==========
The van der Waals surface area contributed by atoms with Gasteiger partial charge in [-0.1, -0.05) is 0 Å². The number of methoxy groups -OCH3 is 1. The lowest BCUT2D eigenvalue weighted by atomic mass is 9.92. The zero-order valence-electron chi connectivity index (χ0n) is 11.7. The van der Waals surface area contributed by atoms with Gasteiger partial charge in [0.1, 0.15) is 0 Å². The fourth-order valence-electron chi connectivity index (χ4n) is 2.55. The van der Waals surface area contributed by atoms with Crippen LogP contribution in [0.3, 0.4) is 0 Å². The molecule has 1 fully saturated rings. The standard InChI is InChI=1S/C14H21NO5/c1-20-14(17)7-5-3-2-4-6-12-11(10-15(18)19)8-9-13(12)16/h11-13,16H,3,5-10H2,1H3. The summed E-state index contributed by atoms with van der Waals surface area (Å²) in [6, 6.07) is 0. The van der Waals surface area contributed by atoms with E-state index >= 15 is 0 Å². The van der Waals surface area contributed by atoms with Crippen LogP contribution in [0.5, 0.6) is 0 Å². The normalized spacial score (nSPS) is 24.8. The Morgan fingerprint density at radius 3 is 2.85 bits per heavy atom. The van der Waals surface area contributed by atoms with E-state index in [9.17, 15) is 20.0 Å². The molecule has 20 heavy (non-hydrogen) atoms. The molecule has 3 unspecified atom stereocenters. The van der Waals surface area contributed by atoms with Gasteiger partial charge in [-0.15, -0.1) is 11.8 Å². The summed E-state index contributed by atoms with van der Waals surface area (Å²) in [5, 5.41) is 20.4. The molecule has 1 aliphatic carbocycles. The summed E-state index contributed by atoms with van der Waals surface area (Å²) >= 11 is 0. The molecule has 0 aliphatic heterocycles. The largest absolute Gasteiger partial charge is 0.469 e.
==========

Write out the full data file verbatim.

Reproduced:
The van der Waals surface area contributed by atoms with Gasteiger partial charge in [-0.1, -0.05) is 0 Å². The number of methoxy groups -OCH3 is 1. The lowest BCUT2D eigenvalue weighted by atomic mass is 9.92. The zero-order valence-electron chi connectivity index (χ0n) is 11.7. The van der Waals surface area contributed by atoms with Gasteiger partial charge in [0.1, 0.15) is 0 Å². The fourth-order valence-electron chi connectivity index (χ4n) is 2.55. The van der Waals surface area contributed by atoms with Crippen LogP contribution in [0.3, 0.4) is 0 Å². The molecule has 1 fully saturated rings. The standard InChI is InChI=1S/C14H21NO5/c1-20-14(17)7-5-3-2-4-6-12-11(10-15(18)19)8-9-13(12)16/h11-13,16H,3,5-10H2,1H3. The summed E-state index contributed by atoms with van der Waals surface area (Å²) in [6, 6.07) is 0. The van der Waals surface area contributed by atoms with E-state index >= 15 is 0 Å². The van der Waals surface area contributed by atoms with Crippen LogP contribution in [0.5, 0.6) is 0 Å². The normalized spacial score (nSPS) is 24.8. The Morgan fingerprint density at radius 3 is 2.85 bits per heavy atom. The van der Waals surface area contributed by atoms with E-state index in [9.17, 15) is 20.0 Å². The molecule has 20 heavy (non-hydrogen) atoms. The molecule has 3 unspecified atom stereocenters. The van der Waals surface area contributed by atoms with Gasteiger partial charge in [-0.15, -0.1) is 11.8 Å². The summed E-state index contributed by atoms with van der Waals surface area (Å²) in [5, 5.41) is 20.4. The molecule has 1 aliphatic carbocycles. The summed E-state index contributed by atoms with van der Waals surface area (Å²) >= 11 is 0. The molecule has 0 aliphatic heterocycles. The largest absolute Gasteiger partial charge is 0.469 e.